SEO Basics: Your On-Page Pocket Guide
Apr 03, 2013
Are your web pages not getting any visits?
Well, YOU know what your web page is talking about, but does Google? Say you have a page on your site that you want people to find when they search the phrase "bathroom remodeling." On your page you talk about renovating bathrooms, new tub enclosures and tiles, but is the actual phrase "bathroom remodeling" anywhere on the page? This SEO pocket guide will show you the basics of search engine optimization - where you can add your page's keyword phrase (what you want the page to get found for):
- Your Page's Title - This is what shows up in the top bar of your web browser. Use your keyword phrase, closer to the beginning if possible. This is what shows up in Google's search results, and carries a lot more SEO weight than you may have thought, so if you're putting your company name on every page, or something basic like "About Us" your page is probably not going to rank very well for what you want. Keep your title under 70 characters.
- Page Name - This is what visitors see in your navigation - should be something relevant to what page is about.
- Page URL - The physical address of the page. Try to keep it short so it's easy to remember and type in, but use something relevant if you can. Most importantly, don't change this unless you really have to beacsue Google will see it as a brand new page and you'll lose whatever rankings it has already earned.
- Page Description - What shows up in search results under your page title - search engines don’t use this, but people look at it to decide if your page is really about what they're looking for. If you're using a Content management System, it's easy to access your page's META tags. Keep your description under 150 characters.
- Your "H1" Headline - Sometimes confused with the Page Title, this is the main headline of your content. Use your keyword phrase somehow like you did in the title, but they don't have to be exactly the same. Try to use only one H1 so you don't confuse Google. Instead use H2, H3, etc. Subheadlines within the content if you want to use other variations of a keyword phrase.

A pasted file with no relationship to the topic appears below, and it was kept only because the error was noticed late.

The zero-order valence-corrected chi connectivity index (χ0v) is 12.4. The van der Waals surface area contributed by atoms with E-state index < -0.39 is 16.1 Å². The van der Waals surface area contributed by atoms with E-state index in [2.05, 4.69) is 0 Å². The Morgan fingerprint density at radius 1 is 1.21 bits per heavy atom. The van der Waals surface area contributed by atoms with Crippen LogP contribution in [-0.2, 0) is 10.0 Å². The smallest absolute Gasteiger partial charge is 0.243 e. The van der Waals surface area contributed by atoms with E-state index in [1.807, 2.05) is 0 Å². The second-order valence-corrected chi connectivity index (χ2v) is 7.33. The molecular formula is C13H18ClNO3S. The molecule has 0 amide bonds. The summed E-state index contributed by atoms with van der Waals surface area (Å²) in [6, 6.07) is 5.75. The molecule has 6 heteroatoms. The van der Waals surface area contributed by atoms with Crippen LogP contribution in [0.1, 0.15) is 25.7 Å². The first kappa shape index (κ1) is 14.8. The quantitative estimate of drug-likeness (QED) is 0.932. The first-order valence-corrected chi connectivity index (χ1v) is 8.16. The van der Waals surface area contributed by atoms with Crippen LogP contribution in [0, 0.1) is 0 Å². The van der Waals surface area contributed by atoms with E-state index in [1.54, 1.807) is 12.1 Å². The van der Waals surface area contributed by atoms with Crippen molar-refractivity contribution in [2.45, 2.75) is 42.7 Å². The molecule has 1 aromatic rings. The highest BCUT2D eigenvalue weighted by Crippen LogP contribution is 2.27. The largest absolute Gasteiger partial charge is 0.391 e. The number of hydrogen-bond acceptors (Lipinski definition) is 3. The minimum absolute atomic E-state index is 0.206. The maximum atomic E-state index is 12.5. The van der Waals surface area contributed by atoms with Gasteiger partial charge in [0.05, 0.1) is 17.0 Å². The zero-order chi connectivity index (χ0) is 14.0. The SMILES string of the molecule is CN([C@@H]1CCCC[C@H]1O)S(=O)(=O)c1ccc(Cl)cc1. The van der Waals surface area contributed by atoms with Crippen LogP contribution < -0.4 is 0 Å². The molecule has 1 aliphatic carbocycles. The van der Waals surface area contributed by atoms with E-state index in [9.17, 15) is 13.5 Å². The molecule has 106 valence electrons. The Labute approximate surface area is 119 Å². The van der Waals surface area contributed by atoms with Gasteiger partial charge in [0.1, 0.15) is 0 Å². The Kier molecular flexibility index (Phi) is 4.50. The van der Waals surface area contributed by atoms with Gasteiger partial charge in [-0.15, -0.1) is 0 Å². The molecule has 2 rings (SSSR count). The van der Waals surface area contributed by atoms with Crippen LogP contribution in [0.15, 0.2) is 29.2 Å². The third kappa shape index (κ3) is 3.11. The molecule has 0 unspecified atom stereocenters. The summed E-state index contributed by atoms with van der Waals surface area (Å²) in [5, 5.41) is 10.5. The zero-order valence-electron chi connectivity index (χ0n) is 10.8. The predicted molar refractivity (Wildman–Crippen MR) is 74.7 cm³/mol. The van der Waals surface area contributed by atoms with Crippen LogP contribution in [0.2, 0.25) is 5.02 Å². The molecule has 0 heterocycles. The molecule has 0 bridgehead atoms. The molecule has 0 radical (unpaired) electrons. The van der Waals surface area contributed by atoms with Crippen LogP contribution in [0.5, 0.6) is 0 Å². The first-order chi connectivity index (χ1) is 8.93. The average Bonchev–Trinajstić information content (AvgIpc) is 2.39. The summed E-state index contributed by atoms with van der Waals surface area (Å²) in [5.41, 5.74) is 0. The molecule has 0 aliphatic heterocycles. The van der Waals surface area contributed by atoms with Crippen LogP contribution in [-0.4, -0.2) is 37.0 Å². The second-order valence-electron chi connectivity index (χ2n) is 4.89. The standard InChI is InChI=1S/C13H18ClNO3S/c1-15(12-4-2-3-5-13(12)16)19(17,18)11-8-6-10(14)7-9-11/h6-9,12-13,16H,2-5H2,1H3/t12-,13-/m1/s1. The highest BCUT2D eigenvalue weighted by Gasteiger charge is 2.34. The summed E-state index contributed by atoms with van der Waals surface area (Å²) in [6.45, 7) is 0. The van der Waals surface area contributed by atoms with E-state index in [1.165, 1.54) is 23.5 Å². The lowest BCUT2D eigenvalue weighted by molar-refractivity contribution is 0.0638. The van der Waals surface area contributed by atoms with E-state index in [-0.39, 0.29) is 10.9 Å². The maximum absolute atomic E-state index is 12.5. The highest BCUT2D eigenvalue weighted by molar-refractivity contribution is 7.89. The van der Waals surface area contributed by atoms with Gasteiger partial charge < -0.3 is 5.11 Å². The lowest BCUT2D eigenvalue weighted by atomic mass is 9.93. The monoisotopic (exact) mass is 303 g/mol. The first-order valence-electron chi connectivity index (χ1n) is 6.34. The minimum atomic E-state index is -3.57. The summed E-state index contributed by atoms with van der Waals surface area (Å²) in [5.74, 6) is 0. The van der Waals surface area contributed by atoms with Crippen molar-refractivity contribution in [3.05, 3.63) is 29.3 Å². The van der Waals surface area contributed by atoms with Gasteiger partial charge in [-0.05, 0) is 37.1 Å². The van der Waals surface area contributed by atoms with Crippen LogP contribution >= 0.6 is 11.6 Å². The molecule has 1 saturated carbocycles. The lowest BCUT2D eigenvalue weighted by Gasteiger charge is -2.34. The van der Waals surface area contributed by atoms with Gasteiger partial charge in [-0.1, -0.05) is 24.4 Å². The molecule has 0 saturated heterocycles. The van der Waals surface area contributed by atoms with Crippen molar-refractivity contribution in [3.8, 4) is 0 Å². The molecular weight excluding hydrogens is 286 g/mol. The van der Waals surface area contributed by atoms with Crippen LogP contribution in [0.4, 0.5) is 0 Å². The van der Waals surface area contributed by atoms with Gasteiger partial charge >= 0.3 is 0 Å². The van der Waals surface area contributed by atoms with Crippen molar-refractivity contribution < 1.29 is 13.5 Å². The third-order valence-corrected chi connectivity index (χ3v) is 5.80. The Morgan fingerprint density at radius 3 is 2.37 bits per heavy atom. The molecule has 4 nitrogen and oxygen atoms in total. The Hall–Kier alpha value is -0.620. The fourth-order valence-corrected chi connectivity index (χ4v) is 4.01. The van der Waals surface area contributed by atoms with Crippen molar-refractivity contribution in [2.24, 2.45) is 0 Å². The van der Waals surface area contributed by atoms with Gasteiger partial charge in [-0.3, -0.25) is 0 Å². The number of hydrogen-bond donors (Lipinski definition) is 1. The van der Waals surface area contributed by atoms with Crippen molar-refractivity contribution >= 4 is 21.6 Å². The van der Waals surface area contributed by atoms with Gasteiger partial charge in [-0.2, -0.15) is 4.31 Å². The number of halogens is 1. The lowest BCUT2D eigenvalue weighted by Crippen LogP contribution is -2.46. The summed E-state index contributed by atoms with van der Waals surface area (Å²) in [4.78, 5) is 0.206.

- Page Content - Write unique content that hopefully people will want to read. You don't need to write a novel, but the more text there is, the more info the search engines will have to learn about the page. Use your keyword phrase when/if you can fit it in without making it feel like you're just "stuffing" keywords in there. Do NOT copy content from another page, even if it's yours - the robots will know and you won't rank well.
- Image Text - make sure if you include any images on the page, that you've given them ALT text. Describe what the image is about, and if you can, work in a keyword. Don't forget your website's header - it's usually an image too!
- Link Text - Links carry a ton of SEO weight, and if you have a link on another page back to this one, use a keyword phrase in your link's highlighted text rather than just "Click Here." (Nobody searches on "Click here.")
- Your Website's Footer - your footer is the same on every page of your site, but it's a great place to add some company information and contact info. Adding your address down here helps search engines regionalize your company so search results are custom tailored to show results in your service area.
Before you jump into search engine optimizing your page(s), you'll want to do some homework to figure out what the best keyword phrases might be for your pages and your business. Probably should have gone into that subject first, but we'll talk more about keywords soon. And just to note, when we refer to "Google," we don't mean to exclude Bing, Yahoo or any other search engines you may prefer, and the same SEO basics apply for them all.
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